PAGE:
Colorado Independent: Inserting race into the election? It’s all in your head

Colorado Independent (9/19/08)

Inserting race into the election? It’s all in your head

A psychological study finds there is substance to what “black art” campaign operatives have attempted to do in using race as a wedge issue with voters.

The report published in the Journal of Experimental Social Psychology turns the conventional wisdom of like-minded racial and ethnic group identity — “who you are” — on its head to explore how important “who you are not” is in voting preferences.

Ars Technica explores it further:

During the Democratic primaries, there were indications that, among the social variables, race was an important factor. Asian and Latino voters preferred Hillary Clinton, but Black voters heavily supported Barack Obama.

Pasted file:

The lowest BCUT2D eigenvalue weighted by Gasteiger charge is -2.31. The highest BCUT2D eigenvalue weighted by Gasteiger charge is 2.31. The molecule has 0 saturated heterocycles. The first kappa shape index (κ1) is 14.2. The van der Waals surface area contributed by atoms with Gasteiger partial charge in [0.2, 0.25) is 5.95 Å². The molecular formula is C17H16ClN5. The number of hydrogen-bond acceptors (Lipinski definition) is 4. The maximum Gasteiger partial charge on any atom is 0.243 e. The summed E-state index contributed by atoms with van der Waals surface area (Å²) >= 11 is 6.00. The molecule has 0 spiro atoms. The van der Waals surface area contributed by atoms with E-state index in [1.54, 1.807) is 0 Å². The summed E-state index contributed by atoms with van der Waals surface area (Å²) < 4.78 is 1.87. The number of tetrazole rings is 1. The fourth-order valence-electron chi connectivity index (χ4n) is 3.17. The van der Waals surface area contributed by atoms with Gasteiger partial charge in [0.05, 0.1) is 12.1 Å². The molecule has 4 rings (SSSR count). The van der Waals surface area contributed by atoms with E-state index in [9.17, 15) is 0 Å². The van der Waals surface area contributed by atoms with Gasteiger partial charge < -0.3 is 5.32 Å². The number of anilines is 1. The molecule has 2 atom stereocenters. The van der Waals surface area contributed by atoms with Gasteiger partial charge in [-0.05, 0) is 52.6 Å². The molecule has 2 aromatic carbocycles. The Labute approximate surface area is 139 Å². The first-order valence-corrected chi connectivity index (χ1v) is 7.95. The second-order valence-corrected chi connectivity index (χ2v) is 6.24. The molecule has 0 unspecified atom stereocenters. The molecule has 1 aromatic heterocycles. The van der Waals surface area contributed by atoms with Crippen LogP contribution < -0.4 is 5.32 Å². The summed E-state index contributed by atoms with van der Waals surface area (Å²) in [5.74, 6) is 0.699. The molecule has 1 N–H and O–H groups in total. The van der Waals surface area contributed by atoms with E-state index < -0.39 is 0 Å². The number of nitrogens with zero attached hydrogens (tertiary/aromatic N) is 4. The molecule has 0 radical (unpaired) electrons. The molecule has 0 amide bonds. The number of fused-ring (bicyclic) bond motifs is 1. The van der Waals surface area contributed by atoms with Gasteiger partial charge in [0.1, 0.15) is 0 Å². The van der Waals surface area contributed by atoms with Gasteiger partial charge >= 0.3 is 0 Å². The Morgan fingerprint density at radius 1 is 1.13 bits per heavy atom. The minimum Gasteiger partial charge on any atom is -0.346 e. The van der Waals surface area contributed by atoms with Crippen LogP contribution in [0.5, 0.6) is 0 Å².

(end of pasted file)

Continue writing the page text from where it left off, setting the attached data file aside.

Between October 16 and December 17, 2007, the psychologists asked Asian and Latino undergraduate student volunteers to think and write about how being in their minority group shaped their lives in the United States (the affirmational condition). They then asked another set of Asian and Latino volunteers to concentrate and write about how being “not Caucasian” affected their lives (the negational condition). Once the writing was done, they asked the participants to pick either Obama or Clinton as if they were voting for the Democratic primary right at that moment.

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